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What Lies Ahead for Gender Equality in the Workplace?

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Published Date: 8th March 2024

Across the workplaces of New Zealand, gender equality in the workplace is an issue that continues to demand our attention. As one of the two countries in the OECD that has gender equality in parliament, Aotearoa has a proud tradition of women leaders making their mark and leading communities through change.

Despite making up half of the workforce, wāhine are still fighting for equal pay, better representation, and ongoing support for building a sustainable career in any industry. We are certainly making social progress, but there is still so much more to go.

International Women’s’ Day is a timely reminder of these challenges and an appropriate time for checking in on where progress is being made. Gender diversity in the workplace is a core consideration for all the employers and candidates we work with at Beyond Recruitment, so we will highlight some of the most important issues of gender equality and where organisations are moving forward.

How Does Workplace Gender Equality in New Zealand Shape Up?

One of the most significant barometers of gender equality in the workplace is the boardroom. In New Zealand, female representation sits at 55.9% for senior management roles (Tiers 1-3). But the private sector is lagging, with women holding just 28.5% of director positions and 26.4% of executive roles.

With low female representation on their boards, organisations are falling behind their more diverse counterparts in multiple ways. Several studies over the past two decades have shown that gender-diverse teams and C-suites tend to make better decisions, are more likely to consider a wider range of options, challenge assumptions, and avoid groupthink.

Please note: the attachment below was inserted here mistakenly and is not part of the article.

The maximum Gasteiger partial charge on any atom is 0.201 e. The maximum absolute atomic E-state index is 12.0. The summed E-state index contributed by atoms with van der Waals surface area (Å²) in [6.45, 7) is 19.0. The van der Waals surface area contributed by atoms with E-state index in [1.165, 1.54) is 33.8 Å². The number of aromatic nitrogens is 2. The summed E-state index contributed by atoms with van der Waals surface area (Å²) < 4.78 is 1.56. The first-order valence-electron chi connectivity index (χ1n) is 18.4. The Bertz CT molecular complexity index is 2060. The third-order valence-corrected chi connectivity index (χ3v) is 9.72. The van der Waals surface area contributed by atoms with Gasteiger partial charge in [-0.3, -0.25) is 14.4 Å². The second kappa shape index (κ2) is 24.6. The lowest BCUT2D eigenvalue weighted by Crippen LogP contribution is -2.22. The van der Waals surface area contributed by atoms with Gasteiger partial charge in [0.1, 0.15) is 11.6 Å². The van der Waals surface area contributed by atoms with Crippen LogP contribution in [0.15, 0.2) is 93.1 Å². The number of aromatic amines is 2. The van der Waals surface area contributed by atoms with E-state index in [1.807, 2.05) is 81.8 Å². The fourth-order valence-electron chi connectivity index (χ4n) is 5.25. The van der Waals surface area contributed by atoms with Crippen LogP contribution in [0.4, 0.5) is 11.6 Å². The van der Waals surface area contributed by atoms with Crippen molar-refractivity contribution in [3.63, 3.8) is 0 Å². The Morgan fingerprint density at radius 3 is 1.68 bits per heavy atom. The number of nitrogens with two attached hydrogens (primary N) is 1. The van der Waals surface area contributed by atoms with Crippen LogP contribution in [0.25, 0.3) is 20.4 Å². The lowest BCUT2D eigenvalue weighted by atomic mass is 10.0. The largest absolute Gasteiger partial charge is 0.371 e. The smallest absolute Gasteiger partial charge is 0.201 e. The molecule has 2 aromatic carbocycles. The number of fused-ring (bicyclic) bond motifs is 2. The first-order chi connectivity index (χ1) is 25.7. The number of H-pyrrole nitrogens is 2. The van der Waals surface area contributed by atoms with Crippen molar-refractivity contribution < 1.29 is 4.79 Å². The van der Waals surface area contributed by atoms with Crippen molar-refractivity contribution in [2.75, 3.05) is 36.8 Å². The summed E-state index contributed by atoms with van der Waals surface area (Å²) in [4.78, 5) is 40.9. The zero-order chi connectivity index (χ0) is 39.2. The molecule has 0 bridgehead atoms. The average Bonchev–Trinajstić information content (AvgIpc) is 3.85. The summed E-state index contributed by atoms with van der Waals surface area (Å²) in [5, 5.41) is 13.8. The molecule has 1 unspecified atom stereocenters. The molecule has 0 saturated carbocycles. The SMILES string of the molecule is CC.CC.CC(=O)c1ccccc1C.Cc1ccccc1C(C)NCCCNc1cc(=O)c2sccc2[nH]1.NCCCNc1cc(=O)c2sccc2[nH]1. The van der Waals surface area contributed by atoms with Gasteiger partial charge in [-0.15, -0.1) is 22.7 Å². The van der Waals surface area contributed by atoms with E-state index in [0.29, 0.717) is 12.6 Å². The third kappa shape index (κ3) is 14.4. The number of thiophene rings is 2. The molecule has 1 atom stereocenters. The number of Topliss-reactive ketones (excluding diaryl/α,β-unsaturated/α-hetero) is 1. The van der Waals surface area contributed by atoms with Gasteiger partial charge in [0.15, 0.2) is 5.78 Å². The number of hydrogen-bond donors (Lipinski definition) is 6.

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From a recruitment perspective, we mustn’t forget that commitment to gender diversity at the top can enhance a company's reputation as an employer of choice. It signals to potential candidates and employees that the organisation is serious about diversity and inclusion –an essential factor in attracting and retaining top talent.

The Gender Pay Gap in New Zealand

There is no question that the gender pay gap is the major driver of gender inequality in the workplace. Currently at 8.6%, the gender pay gap is particularly high in industries like Professional and Administrative Services (18.7%) and Financial and Insurance Services (30.2%).

So, what is being done about gender-based wage inequality? MBIE’s proposed mandatory gender pay gap reporting system, which requires companies with over 250 employees to report their gender pay gaps, is a significant step in the right direction. It’s a positive sign that a growing number of employers have prioritised pay transparency by publishing their pay gap data voluntarily, ahead of plans to reduce the MBIE reporting company size threshold to 100 employees.